Hutchins’ term as a commissioner of the great seal (which had brought him £1,500 p.a.) came to an end in the spring of 1693 when Sir John Somers* was made lord keeper, and he resumed his practice at the bar. He claimed to retain his former position of King’s serjeant, but when the judges ruled against him on the grounds that it was an office conferred by the crown, the King reappointed him. A grant which he had made to the crown of £750 was repaid to him at this time. During the 1694–5 session the Treasury secretary Henry Guy* listed him as a ‘friend’, probably in connexion with the projected attack on Guy in the Commons. At the time of his first wife’s death in July 1695 Hutchins was said to be worth £60,000, and on the marriages of his two daughters, one to the lawyer and future MP Williams Peere Williams, he gave each a dowry of £20,000. Having stood down at the October 1695 election, he made no subsequent attempt to re-enter the House. He was reported as ‘dangerously ill’ in September 1703 but lived on until dying at his house in Greville Street on 6 July 1705. He was buried at St. Andrew’s Holborn.5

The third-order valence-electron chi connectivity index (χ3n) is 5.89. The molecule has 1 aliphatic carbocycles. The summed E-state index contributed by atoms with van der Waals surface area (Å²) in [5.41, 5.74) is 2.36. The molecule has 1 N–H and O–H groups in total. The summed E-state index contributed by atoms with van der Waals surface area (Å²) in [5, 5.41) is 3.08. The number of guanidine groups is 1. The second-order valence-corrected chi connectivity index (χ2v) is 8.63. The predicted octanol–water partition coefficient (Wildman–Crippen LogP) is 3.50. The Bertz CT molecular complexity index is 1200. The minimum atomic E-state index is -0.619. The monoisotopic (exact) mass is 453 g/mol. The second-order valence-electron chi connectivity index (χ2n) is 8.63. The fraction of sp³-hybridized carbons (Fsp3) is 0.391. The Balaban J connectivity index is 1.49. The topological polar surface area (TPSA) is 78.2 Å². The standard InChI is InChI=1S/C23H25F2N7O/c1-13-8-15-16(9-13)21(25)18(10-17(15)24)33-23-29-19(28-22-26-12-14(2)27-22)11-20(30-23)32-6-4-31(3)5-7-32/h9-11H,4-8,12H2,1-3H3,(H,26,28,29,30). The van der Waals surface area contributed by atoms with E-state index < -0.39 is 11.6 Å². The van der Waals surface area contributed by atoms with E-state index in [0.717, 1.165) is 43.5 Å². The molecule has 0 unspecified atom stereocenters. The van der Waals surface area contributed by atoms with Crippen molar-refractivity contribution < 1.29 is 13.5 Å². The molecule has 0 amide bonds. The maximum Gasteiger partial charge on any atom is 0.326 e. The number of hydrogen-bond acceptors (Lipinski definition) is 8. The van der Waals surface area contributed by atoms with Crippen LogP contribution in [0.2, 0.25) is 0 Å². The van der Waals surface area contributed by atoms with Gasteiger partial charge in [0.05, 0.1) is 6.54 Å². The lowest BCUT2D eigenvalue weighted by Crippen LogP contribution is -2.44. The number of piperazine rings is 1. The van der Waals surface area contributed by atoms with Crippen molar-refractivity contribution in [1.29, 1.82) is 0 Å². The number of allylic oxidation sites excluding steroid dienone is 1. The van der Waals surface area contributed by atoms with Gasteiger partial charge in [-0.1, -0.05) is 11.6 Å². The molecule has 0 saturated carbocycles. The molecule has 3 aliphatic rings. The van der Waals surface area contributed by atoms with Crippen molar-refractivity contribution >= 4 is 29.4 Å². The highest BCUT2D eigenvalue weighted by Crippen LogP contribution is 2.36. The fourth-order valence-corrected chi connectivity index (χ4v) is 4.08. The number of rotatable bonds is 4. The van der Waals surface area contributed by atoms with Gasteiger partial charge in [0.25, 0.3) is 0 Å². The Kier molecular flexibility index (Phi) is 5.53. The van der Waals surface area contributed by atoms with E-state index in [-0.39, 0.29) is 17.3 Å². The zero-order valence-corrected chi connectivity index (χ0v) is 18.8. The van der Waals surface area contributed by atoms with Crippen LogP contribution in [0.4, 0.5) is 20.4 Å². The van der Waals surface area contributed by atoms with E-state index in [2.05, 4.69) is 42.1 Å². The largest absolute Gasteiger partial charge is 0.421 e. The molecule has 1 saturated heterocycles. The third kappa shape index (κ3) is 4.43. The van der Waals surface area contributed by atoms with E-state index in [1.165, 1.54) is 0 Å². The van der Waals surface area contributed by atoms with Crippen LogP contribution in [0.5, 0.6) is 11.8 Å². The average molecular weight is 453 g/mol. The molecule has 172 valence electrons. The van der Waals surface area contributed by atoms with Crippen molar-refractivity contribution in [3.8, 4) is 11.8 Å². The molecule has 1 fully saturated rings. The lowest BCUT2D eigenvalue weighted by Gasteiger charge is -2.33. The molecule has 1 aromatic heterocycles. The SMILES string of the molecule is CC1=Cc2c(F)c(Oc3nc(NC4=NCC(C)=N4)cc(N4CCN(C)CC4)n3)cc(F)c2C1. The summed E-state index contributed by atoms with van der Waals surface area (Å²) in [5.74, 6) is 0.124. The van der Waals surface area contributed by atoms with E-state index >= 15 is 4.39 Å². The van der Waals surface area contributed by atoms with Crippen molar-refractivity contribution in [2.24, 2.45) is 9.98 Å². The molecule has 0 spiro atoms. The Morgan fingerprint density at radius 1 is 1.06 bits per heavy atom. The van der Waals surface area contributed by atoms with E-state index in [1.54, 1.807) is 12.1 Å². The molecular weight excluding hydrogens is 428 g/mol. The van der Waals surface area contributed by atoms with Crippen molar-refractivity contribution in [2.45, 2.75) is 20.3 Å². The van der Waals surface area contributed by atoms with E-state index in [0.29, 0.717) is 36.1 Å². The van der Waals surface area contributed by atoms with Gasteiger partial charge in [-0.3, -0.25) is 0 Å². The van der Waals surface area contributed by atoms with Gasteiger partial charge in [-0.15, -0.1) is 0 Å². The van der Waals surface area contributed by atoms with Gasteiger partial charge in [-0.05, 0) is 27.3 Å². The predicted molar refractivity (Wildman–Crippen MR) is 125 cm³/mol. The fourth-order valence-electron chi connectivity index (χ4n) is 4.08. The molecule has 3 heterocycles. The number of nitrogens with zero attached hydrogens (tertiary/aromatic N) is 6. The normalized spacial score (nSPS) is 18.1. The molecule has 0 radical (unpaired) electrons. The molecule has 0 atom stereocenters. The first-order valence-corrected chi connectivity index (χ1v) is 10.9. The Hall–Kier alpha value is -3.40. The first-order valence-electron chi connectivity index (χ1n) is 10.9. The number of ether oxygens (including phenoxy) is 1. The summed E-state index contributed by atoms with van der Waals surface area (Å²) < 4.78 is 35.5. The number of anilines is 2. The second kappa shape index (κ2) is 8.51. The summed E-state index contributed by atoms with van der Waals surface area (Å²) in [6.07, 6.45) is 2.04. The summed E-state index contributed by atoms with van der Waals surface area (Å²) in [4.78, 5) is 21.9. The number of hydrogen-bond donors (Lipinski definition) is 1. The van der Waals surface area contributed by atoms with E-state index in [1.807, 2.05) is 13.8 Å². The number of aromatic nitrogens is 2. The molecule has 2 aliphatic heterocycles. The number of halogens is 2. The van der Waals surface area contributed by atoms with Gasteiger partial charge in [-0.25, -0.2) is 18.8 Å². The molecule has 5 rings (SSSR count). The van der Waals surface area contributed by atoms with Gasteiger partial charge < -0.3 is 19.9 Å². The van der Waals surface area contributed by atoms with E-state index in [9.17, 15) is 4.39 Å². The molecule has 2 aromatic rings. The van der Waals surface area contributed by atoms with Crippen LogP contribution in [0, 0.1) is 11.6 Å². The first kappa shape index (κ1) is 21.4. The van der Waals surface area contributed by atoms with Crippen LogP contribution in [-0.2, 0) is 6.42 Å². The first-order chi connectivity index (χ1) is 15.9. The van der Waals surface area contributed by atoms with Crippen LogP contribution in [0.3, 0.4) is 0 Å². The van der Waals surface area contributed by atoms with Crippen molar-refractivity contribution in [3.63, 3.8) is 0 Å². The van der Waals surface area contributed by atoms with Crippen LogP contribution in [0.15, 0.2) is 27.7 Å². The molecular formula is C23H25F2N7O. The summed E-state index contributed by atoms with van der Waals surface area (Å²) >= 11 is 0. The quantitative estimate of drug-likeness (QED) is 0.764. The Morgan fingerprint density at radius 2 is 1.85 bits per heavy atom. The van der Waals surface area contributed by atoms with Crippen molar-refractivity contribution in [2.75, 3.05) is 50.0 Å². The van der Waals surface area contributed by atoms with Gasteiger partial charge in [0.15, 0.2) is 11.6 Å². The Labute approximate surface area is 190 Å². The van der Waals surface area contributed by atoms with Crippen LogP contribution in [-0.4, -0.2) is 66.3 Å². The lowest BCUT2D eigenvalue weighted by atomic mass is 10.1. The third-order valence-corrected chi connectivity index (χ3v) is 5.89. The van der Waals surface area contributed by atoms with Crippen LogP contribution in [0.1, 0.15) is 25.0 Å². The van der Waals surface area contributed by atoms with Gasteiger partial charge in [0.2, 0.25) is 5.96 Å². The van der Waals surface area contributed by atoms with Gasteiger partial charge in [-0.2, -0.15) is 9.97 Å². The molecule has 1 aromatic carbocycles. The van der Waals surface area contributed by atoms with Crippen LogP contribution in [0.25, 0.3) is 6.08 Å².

Ref Volumes: 1690-1715

Authors: Eveline Cruickshanks / Andrew A. Hanham


  • 1. Info. from J. R. Hutchins; Foss, Judges, vii. 320–1; DNB; Le Neve’s Knights (Harl. Soc. viii), 427–8.
  • 2. Luttrell, Brief Relation, ii. 52; iii. 60, 93.
  • 3. Bath AO, Bath council bk. 3, p. 236; Herts. RO, Hertford bor. recs. 25/100.
  • 4. HMC Lords, i. and ii. passim; Bodl. Rawl. A.79, ff. 79, 89; Grey, x. 118; CSP Dom. 1690–1, p. 211; Luttrell Diary, 46, 94, 105, 117, 148, 415, 469; Cal. Treas. Bks. ix. 1153; x. 424.
  • 5. Foss, 320–1; Portledge Pprs. 208; Luttrell, iii. 93; iv. 289; v. 341, 570; Frag. Gen. n.s. i. 129; info. from J. R. Hutchins.